Chad Anderson, Visiting Assistant Professor of History

348 Golisano Hall
andersonc2@hartwick.edu
607-431-4617

Areas of expertise:
Early American, Native American Societies, Environmental History
Education:
Ph.D.,University of California, Davis

Dr. Anderson’s book manuscript, The Storied Landscape of Iroquoia, explores the history and enduring significance of the built and natural landscape of the Haudenosaunee (the Iroquois Six Nations). During the eighteenth century, a traveler through Haudenosaunee lands would have encountered places associated with mythical other-than human beings, mysterious ancient ruins, monuments to battles, dozens of current and former village sites, and great fields of corn, beans, and squash. On British maps, the Haudenosaunee dominated colonial geography—the center of an Indian power that spread across eastern North America. By the early nineteenth century, however, the Haudenosaunee had largely disappeared from maps, replaced by Euroamerican towns. Yet the Haudenosaunee did not vanish and their landscape’s storied history continued to shape Euroamerican and Native American understandings of what became Upstate New York. The Storied Landscape of Iroquoia examines this process of erasure and the stories that people wove about the land to define its past and future.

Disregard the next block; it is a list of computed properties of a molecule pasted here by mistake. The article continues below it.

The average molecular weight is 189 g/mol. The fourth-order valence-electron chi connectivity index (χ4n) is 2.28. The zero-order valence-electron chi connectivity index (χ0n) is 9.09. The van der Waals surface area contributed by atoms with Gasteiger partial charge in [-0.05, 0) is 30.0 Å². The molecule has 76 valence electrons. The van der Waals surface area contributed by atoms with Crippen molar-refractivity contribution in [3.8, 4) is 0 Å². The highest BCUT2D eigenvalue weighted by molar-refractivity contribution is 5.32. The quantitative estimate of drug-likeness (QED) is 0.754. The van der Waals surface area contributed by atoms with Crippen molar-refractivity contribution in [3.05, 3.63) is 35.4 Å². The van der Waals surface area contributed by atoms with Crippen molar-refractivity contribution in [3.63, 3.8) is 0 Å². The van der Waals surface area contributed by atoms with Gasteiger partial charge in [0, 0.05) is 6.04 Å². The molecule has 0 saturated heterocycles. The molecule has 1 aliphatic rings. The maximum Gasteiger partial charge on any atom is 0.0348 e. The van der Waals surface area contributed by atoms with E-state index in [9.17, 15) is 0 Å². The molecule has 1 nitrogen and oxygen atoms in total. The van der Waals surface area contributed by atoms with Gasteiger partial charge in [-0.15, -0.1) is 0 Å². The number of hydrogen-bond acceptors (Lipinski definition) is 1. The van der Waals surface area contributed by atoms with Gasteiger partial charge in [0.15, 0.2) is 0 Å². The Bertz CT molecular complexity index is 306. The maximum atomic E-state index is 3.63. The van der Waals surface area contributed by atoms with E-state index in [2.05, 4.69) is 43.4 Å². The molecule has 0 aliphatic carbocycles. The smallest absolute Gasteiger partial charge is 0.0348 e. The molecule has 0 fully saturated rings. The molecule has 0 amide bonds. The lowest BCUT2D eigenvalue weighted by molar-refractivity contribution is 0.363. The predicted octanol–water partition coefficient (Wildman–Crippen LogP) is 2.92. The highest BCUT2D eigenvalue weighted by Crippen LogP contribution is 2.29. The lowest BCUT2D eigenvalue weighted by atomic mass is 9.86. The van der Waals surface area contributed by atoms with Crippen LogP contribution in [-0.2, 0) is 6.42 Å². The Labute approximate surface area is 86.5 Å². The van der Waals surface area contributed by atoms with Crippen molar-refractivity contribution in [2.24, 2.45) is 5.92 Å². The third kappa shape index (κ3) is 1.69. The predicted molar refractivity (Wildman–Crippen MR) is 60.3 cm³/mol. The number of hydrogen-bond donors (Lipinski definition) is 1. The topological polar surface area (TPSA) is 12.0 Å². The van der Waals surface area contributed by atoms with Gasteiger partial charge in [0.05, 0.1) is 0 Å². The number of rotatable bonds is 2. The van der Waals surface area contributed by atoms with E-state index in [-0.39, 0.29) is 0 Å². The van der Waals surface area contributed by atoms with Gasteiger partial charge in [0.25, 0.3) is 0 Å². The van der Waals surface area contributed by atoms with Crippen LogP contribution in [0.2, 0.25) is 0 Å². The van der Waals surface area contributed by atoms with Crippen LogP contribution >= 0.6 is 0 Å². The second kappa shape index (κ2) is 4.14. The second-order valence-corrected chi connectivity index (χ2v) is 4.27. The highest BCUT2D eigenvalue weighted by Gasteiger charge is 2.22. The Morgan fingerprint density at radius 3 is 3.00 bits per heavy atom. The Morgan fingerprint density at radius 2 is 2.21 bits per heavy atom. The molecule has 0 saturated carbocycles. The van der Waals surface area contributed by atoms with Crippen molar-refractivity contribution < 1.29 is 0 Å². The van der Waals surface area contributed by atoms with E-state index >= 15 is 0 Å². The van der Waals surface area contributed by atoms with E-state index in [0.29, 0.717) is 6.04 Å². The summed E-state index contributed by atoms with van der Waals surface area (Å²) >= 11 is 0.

Recent courses taught:

  • American Political History
  • American Environmental Relations
  • Colonial America
  • Revolutionary America
  • Jacksonian America
  • Native American Artifacts & Stories
  • American Indian History to 1763
  • The American West in Film and Reality
  • Historical Methods

Distinctions (awards, fellowships, and grants):

  • John Murrin Prize, award by the McNeil Center for Early American Studies for the best article
    published in Early American Studies, 2017.
  • University of California, Davis Humanities Institute Dissertation Year Fellow, 2011-2012.

Publications:

  • “Rediscovering Native North America: Settlements, Maps, and Empires in the Eastern
    Woodlands,” Early American Studies: An Interdisciplinary Journal 14, No. 3 (Summer 2016):
    478-505.
  • “The Built Landscape and the Conquest of Iroquoia.” In Carole Shammas, ed., Investing in The
    Early Modern Built Environment: Europeans, Asians, Settlers and Indigenous Societies (Leiden:
    Brill Academic Publishers, 2012), 265-294.

College service and professional affiliations:

  • Environment, Sustainability, and Society Steering Committee
  • Museum Studies Minor Advisory Committee
  • Graduate Advisory Committee
  • American Historical Association

 

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